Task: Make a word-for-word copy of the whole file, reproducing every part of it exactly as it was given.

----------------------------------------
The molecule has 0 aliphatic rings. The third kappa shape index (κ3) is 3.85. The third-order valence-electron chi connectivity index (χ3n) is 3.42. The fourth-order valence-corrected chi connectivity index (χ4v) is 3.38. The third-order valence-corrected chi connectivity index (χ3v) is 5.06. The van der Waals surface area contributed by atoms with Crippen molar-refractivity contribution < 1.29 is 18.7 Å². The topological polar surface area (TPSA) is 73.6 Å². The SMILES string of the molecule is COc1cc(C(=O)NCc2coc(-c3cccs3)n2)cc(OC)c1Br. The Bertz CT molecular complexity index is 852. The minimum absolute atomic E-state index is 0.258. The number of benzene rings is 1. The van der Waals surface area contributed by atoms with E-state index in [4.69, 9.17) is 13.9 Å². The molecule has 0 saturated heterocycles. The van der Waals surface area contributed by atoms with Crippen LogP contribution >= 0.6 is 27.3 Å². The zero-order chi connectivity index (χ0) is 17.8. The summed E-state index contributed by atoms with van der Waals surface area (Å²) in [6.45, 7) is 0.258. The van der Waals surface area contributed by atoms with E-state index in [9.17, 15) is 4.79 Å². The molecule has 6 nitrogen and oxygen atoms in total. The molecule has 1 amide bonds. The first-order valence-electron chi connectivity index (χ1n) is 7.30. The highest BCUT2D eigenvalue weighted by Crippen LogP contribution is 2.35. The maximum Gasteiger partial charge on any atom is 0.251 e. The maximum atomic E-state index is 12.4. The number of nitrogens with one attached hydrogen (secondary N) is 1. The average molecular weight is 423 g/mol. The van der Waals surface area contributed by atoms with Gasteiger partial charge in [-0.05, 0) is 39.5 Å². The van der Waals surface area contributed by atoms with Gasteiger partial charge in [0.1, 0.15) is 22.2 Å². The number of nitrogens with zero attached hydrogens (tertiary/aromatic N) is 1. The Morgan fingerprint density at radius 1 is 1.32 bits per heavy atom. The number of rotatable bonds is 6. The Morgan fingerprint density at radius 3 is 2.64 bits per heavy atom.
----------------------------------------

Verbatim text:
The molecule has 0 aliphatic rings. The third kappa shape index (κ3) is 3.85. The third-order valence-electron chi connectivity index (χ3n) is 3.42. The fourth-order valence-corrected chi connectivity index (χ4v) is 3.38. The third-order valence-corrected chi connectivity index (χ3v) is 5.06. The van der Waals surface area contributed by atoms with Crippen molar-refractivity contribution < 1.29 is 18.7 Å². The topological polar surface area (TPSA) is 73.6 Å². The SMILES string of the molecule is COc1cc(C(=O)NCc2coc(-c3cccs3)n2)cc(OC)c1Br. The Bertz CT molecular complexity index is 852. The minimum absolute atomic E-state index is 0.258. The number of benzene rings is 1. The van der Waals surface area contributed by atoms with E-state index in [4.69, 9.17) is 13.9 Å². The molecule has 0 saturated heterocycles. The van der Waals surface area contributed by atoms with Crippen LogP contribution >= 0.6 is 27.3 Å². The zero-order chi connectivity index (χ0) is 17.8. The summed E-state index contributed by atoms with van der Waals surface area (Å²) in [6.45, 7) is 0.258. The van der Waals surface area contributed by atoms with E-state index in [9.17, 15) is 4.79 Å². The molecule has 6 nitrogen and oxygen atoms in total. The molecule has 1 amide bonds. The first-order valence-electron chi connectivity index (χ1n) is 7.30. The highest BCUT2D eigenvalue weighted by Crippen LogP contribution is 2.35. The maximum Gasteiger partial charge on any atom is 0.251 e. The maximum atomic E-state index is 12.4. The number of nitrogens with one attached hydrogen (secondary N) is 1. The average molecular weight is 423 g/mol. The van der Waals surface area contributed by atoms with Gasteiger partial charge in [-0.05, 0) is 39.5 Å². The van der Waals surface area contributed by atoms with Gasteiger partial charge in [0.1, 0.15) is 22.2 Å². The number of nitrogens with zero attached hydrogens (tertiary/aromatic N) is 1. The Morgan fingerprint density at radius 1 is 1.32 bits per heavy atom. The number of rotatable bonds is 6. The Morgan fingerprint density at radius 3 is 2.64 bits per heavy atom.